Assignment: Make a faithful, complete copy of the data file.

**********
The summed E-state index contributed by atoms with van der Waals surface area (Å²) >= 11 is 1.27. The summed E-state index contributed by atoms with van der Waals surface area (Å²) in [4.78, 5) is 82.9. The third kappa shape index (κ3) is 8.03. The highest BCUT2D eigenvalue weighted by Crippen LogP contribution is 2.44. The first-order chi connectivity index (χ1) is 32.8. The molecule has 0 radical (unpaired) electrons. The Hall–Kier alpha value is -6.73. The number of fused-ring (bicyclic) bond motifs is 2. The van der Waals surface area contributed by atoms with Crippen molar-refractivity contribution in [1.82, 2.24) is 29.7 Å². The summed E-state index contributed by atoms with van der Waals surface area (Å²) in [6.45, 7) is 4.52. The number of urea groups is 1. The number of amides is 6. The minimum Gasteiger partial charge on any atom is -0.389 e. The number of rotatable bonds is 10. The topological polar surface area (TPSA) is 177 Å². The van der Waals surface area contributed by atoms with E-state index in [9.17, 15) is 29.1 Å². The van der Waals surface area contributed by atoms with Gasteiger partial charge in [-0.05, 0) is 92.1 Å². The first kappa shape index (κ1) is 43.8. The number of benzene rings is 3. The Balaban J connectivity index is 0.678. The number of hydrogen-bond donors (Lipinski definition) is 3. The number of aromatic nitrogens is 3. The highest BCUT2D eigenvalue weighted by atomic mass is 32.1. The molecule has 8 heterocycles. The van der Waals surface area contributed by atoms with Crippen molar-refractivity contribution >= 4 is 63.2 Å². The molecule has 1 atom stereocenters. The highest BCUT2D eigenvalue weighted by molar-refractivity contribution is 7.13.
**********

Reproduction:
The summed E-state index contributed by atoms with van der Waals surface area (Å²) >= 11 is 1.27. The summed E-state index contributed by atoms with van der Waals surface area (Å²) in [4.78, 5) is 82.9. The third kappa shape index (κ3) is 8.03. The highest BCUT2D eigenvalue weighted by Crippen LogP contribution is 2.44. The first-order chi connectivity index (χ1) is 32.8. The molecule has 0 radical (unpaired) electrons. The Hall–Kier alpha value is -6.73. The number of fused-ring (bicyclic) bond motifs is 2. The van der Waals surface area contributed by atoms with Crippen molar-refractivity contribution in [1.82, 2.24) is 29.7 Å². The summed E-state index contributed by atoms with van der Waals surface area (Å²) in [6.45, 7) is 4.52. The number of urea groups is 1. The number of amides is 6. The minimum Gasteiger partial charge on any atom is -0.389 e. The number of rotatable bonds is 10. The topological polar surface area (TPSA) is 177 Å². The van der Waals surface area contributed by atoms with E-state index in [9.17, 15) is 29.1 Å². The van der Waals surface area contributed by atoms with Gasteiger partial charge in [-0.05, 0) is 92.1 Å². The first kappa shape index (κ1) is 43.8. The number of benzene rings is 3. The Balaban J connectivity index is 0.678. The number of hydrogen-bond donors (Lipinski definition) is 3. The number of aromatic nitrogens is 3. The highest BCUT2D eigenvalue weighted by atomic mass is 32.1. The molecule has 8 heterocycles. The van der Waals surface area contributed by atoms with Crippen molar-refractivity contribution >= 4 is 63.2 Å². The molecule has 1 atom stereocenters. The highest BCUT2D eigenvalue weighted by molar-refractivity contribution is 7.13.